Five Key Metrics you Should Be Tracking on your Website

We start every website-based blog with the same introduction because it always bears repeating; websites are the gateway of your business. While the benefits of a website are well-documented (especially on our blogs!), the next step in realizing the full value of your website is through understanding metrics. Analyzing these five key website metrics gives your business the necessary information to make changes and maximize the value of your site. 


This metric is the most basic of the five. Understanding the amount of views your page receives on a daily, weekly, or monthly basis allows you to identify trends in activity. While this may not tell the whole story about your overall site traffic, it does provide important context around a historical viewer count, allowing you to dig deeper and potentially analyze the reasons why your site traffic is growing or shrinking. This is also a foundational piece of information needed to track the efficiency of your overall SEO strategy. 

  1. Viewer Location

A good analytics tool should provide geolocational information for those who access your site. If your business is domestic or international, understanding where your site visitors are from can help in developing different targeting strategies. 

  1. Average Session Time 

This metric provides information about the average time a user spends on your site. As users spend more time on your site, the likelihood of that visitor taking an action on your site, whether it be something like a purchase or completed contact form. If your average session time sits between two and three minutes, this is a great sign that users are actively engaged when coming to your site. 

  1. Bounce Rate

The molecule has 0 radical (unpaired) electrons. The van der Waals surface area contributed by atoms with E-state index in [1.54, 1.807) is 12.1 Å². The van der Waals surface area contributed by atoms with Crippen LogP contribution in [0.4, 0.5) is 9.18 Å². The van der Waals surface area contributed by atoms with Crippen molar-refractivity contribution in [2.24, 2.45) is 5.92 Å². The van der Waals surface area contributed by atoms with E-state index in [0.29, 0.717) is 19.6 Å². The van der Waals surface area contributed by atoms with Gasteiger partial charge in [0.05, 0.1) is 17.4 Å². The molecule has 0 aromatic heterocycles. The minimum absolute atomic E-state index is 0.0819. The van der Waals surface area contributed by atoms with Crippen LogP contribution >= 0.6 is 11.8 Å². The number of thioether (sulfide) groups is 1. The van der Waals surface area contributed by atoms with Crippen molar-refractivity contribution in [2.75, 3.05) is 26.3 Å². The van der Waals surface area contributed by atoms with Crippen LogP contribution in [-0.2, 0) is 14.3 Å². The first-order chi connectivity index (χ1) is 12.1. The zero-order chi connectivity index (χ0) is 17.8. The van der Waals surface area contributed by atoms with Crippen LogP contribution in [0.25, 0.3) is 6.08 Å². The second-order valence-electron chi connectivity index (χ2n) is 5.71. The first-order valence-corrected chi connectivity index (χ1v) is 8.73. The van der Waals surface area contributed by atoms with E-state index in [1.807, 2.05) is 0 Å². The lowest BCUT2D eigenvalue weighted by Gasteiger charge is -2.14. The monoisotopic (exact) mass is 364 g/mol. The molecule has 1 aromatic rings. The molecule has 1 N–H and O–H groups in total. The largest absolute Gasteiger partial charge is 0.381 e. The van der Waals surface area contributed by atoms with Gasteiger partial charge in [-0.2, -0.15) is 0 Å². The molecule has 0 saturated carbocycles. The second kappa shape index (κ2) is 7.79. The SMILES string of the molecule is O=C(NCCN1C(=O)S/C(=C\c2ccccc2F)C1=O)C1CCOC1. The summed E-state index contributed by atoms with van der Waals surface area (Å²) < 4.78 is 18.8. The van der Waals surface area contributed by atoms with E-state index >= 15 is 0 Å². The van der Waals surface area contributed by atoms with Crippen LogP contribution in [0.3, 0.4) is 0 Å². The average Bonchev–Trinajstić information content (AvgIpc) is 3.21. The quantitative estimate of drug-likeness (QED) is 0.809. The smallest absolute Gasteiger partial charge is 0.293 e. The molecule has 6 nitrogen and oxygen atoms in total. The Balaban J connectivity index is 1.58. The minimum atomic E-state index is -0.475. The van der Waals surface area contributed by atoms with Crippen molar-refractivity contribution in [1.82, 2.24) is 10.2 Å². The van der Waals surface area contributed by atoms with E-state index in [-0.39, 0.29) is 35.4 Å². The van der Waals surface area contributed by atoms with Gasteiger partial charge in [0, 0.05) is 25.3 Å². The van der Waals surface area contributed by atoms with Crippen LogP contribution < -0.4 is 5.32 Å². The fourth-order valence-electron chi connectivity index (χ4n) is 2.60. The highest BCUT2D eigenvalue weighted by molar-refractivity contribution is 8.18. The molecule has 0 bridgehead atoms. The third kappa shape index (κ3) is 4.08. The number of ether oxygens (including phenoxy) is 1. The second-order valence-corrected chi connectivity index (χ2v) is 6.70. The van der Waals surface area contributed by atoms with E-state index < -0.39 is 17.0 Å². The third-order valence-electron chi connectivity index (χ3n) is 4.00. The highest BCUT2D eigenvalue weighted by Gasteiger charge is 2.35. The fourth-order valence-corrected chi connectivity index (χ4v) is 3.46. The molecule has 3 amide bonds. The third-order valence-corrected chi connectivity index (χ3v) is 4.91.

Bounce rate represents a percentage of visitors that navigate away from your site after visiting a single page. Ideally, users would visit multiple pages on your site during their session as they browse the different product offerings, informational blurbs, or other website content you feature. This is a sign of good user engagement and typically results in a longer session time as mentioned in point three. You ideally want as low of a bounce rate as possible for your site, with 40% and below being the ideal percentage. 

  1. Unique Viewers/Return Viewers 

These metrics are listed together because they often go hand in hand, yet they each tell a unique story about your website viewers. A high number of returning visitors may suggest that they are captivated by something on your site or are looking for more information about your business, while unique visitors can represent the width of your outreach potential for the site. This is a commonly used metric when tracking the statistics of an advertising campaign. 

There are a variety of tools you can use to track these metrics including Google Analytics, Clicky, and more. Web hosts like WordPress, Wix, and Squarespace also offer a basic set of out-of-the-box analytics that can provide valuable insights into the efficacy of your site. If you are not tracking any of these metrics closely, it may be time to consider a site rebuild. Information is power, so don’t run your website without it!

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